Measuring the Timing Ability and Performance of Bond Mutual Funds
This paper evaluates the ability of bond funds to "market time" nine common factors related to bond markets. Timing ability generates nonlinearity in fund returns as a function of common factors, but there are several non-timing-related sources of nonlinearity. Controlling for the non-timing-related nonlinearity is important. Funds' returns are more concave than benchmark returns, and this would appear as poor timing ability in naive models. With controls, the timing coefficients appear neutral to weakly positive. Adjusting for nonlinearity the performance of many bond funds is significantly negative on an after-cost basis, but significantly positive on a before-cost basis.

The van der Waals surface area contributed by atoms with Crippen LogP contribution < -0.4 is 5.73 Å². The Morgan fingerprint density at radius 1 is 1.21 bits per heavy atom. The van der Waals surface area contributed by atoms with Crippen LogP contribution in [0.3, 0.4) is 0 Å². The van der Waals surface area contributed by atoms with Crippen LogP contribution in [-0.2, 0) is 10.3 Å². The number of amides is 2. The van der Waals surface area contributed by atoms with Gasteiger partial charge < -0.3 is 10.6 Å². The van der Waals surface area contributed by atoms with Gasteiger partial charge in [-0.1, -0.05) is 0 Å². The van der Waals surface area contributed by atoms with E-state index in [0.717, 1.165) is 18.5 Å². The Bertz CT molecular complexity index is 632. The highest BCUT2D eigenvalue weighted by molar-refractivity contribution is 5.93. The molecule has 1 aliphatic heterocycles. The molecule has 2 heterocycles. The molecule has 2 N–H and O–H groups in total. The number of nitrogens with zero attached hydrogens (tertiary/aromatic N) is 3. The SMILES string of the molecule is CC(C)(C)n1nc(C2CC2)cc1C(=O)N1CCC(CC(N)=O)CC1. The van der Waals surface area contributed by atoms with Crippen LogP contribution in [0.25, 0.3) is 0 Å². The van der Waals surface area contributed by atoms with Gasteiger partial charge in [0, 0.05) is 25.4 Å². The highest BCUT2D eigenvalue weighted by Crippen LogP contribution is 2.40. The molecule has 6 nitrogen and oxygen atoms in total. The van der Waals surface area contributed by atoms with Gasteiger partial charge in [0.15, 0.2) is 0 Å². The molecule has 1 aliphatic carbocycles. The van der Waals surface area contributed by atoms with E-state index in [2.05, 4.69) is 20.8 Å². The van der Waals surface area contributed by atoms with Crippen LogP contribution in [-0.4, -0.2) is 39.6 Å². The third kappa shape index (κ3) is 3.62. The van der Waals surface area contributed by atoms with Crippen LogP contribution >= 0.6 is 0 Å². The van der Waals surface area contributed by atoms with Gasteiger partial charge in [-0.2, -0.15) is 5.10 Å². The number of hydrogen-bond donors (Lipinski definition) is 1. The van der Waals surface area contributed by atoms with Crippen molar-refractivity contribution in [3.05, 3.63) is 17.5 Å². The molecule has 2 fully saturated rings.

We are grateful to participants in workshops at Baylor University, Brigham Young, Boston College, DePaul, the University of Connecticut, the University of Florida, the University of Georgia, Georgetown, the Hong Kong University of Science and Technology, the University of Iowa, the University of Massachusetts at Amherst, Michigan State University, the University of Michigan, the National University of Singapore, Nanyang Technological Institute, New York University, Singapore Management University, Southern Methodist University, the University of Oklahoma, the University of Kansas, Virginia Tech, York University and the Office of Economic Analysis, Securities and Exchange Commission for feedback, as well as to participants at the following conferences: The 2008 China International Conference in Finance, the 2005 Global Finance Conference at Trinity College, Dublin, the 2006 Journal of Investment Management Conference, the 2008 ISCTE/NOVA Business School conference, the 2005 Southern Finance and the 2005 Western Finance Association Meetings. We also appreciate helpful comments from an anonymous referee and from Vasantha Chigurupati, Walter Dolde, James Hilliard, Scott Linn, Ricardo Rodriguez, Antonios Sangvinatos, Bryan Schmutz, M. Abdullah Sahin, Nadia Vozlyublennaia and Hong Yan. The views expressed herein are those of the author(s) and do not necessarily reflect the views of the National Bureau of Economic Research.